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Ladybank

Trip Planner Europe  /  UK  /  Scotland  /  Fife  /  Cupar  /  Ladybank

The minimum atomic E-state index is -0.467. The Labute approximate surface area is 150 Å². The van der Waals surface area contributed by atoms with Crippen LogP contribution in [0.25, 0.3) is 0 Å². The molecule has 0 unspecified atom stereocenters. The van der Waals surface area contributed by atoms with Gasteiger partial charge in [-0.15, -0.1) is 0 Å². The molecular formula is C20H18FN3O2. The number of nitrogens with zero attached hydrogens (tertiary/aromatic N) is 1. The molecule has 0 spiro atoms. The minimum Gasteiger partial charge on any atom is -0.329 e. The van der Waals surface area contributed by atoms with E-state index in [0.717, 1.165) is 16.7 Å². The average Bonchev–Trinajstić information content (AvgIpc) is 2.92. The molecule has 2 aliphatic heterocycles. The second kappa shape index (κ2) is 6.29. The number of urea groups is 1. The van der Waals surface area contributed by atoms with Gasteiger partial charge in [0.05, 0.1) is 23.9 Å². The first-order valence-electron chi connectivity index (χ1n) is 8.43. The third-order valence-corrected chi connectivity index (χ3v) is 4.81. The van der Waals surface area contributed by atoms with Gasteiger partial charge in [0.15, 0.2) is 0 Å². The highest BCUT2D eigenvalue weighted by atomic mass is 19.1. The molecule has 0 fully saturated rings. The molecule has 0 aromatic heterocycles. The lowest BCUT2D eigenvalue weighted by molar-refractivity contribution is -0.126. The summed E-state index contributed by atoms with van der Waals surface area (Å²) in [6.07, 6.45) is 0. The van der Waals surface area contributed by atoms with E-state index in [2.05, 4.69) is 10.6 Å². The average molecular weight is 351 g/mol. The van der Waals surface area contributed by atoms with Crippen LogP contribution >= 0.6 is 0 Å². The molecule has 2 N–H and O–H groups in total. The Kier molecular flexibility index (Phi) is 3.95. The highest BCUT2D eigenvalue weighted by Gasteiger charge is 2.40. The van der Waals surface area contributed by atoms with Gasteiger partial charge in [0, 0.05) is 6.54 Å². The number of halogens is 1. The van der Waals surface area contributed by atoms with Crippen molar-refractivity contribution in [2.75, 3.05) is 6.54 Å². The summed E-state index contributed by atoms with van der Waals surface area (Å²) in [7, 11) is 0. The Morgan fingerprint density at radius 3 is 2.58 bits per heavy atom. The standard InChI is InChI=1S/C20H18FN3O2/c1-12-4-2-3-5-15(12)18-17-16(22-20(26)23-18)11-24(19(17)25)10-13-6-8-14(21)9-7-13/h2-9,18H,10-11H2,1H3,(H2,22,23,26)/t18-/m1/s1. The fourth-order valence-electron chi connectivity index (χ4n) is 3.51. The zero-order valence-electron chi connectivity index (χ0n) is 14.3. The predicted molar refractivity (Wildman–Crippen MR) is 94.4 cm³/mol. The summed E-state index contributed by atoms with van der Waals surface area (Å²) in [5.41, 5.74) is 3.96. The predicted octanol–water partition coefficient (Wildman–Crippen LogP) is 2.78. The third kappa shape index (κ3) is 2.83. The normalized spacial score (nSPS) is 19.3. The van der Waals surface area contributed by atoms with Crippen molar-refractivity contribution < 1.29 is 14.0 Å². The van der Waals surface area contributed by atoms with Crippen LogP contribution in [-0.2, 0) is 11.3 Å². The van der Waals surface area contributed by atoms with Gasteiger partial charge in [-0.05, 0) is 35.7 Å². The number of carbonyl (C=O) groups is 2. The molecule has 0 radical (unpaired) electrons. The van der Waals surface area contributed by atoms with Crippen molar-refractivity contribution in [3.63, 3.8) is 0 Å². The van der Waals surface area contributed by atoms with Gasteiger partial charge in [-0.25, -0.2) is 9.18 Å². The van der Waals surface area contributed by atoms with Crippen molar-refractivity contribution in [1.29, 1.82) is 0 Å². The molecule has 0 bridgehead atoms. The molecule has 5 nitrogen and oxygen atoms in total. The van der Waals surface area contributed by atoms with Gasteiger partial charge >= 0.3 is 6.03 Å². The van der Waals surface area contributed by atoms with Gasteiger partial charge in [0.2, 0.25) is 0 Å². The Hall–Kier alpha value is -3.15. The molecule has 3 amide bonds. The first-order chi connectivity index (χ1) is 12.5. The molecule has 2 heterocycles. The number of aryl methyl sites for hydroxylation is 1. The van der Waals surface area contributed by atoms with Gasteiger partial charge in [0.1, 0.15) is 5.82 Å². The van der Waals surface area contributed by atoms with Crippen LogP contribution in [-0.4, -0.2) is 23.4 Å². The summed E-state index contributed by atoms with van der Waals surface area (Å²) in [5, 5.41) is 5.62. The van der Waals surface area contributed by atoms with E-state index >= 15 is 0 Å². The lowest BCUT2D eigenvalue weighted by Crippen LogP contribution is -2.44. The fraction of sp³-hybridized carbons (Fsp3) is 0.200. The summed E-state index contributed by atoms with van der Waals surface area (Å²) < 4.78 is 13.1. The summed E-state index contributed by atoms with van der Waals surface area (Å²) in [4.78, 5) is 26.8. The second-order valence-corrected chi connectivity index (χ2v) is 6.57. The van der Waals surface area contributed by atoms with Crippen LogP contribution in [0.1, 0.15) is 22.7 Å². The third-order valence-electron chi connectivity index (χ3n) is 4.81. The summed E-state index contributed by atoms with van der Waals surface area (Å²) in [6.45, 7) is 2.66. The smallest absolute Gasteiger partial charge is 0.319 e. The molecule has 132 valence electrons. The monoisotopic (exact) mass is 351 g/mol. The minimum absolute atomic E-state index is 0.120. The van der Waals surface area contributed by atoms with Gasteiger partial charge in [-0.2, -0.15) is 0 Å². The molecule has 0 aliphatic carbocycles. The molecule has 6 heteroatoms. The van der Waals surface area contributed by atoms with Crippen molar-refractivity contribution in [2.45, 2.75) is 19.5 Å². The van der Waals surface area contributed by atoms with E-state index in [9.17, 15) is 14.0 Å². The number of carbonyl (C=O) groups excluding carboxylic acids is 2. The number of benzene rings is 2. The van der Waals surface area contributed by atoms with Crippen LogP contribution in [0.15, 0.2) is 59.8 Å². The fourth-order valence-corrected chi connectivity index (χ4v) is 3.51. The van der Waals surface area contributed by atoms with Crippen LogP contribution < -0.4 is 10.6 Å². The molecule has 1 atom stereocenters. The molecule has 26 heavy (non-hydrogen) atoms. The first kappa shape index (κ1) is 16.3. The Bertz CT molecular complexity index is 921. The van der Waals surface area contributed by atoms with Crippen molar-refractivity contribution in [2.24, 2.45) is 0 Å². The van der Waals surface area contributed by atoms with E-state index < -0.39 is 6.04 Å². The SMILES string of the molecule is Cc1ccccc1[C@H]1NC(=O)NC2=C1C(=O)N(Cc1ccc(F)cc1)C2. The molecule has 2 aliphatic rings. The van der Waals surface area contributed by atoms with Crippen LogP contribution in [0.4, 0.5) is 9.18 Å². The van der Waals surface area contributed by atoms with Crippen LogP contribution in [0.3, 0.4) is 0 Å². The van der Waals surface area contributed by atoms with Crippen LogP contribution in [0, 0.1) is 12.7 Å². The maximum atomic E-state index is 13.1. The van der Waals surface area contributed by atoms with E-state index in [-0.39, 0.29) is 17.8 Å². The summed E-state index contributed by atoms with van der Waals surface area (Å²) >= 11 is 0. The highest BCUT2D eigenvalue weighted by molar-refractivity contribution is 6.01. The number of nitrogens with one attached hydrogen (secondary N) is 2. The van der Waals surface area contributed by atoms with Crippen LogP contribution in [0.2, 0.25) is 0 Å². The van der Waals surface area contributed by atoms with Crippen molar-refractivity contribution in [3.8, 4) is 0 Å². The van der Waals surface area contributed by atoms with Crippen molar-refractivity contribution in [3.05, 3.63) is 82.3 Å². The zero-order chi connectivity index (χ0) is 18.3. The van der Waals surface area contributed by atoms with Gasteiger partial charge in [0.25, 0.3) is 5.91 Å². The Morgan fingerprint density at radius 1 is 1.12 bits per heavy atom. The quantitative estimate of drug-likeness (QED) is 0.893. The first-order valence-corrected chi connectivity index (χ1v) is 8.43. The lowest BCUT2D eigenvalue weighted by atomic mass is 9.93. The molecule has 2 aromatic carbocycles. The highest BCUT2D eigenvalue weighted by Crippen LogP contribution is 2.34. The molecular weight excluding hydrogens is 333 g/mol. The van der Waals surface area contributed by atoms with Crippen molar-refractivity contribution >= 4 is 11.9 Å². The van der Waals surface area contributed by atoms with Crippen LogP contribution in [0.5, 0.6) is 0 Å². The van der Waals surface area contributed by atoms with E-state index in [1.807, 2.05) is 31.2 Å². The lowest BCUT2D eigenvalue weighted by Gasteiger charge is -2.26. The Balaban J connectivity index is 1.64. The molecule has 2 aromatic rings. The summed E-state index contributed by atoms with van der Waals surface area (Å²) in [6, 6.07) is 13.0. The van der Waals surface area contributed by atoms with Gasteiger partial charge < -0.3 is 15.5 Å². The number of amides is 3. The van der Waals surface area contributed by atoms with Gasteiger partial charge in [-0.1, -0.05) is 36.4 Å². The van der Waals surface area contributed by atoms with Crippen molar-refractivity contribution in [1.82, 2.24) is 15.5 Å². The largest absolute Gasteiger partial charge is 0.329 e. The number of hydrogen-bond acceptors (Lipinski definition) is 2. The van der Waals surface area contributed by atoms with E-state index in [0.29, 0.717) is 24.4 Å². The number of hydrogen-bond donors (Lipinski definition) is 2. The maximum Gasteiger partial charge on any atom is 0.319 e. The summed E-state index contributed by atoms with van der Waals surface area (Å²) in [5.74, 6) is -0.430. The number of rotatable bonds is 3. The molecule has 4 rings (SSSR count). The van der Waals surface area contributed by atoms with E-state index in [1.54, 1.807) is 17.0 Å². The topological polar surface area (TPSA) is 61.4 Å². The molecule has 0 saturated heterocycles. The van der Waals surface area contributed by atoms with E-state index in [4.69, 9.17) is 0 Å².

Ladybank is a town and former burgh of Fife, Scotland. It is about 62km north of Edinburgh, 8km southwest of Cupar, close to the River Eden. Its 2006 population was estimated at 1,582.HistoryBefore the 18th century, this area was mostly marshland. In 1247 Roger de Quincy, 2nd Earl of Winchester granted the monks of Lindores Abbey the right to cut peat from a peat-moss called Monegre, to which monks gave the name Our Lady's Bog (the southwestern part of the village is still called Monkstown). Over time this name was shortened to Ladybog.When the Edinburgh and Northern Railway was constructed in the 1840s, a junction was built here with lines heading towards Perth and Dundee. An engine depot (of which only the disused locomotive shed survives) and a railway station were constructed at the junction. The station was named 'Ladybank Station' rather than 'Ladybog Station', and the village that developed around the station took the name Ladybank. The Fife and Kinross Railway, which opened in 1857, used Ladybank as its eastern terminus further increasing the importance of the station. Ladybank railway station remains largely unaltered, and may be the oldest unaltered station in Scotland.
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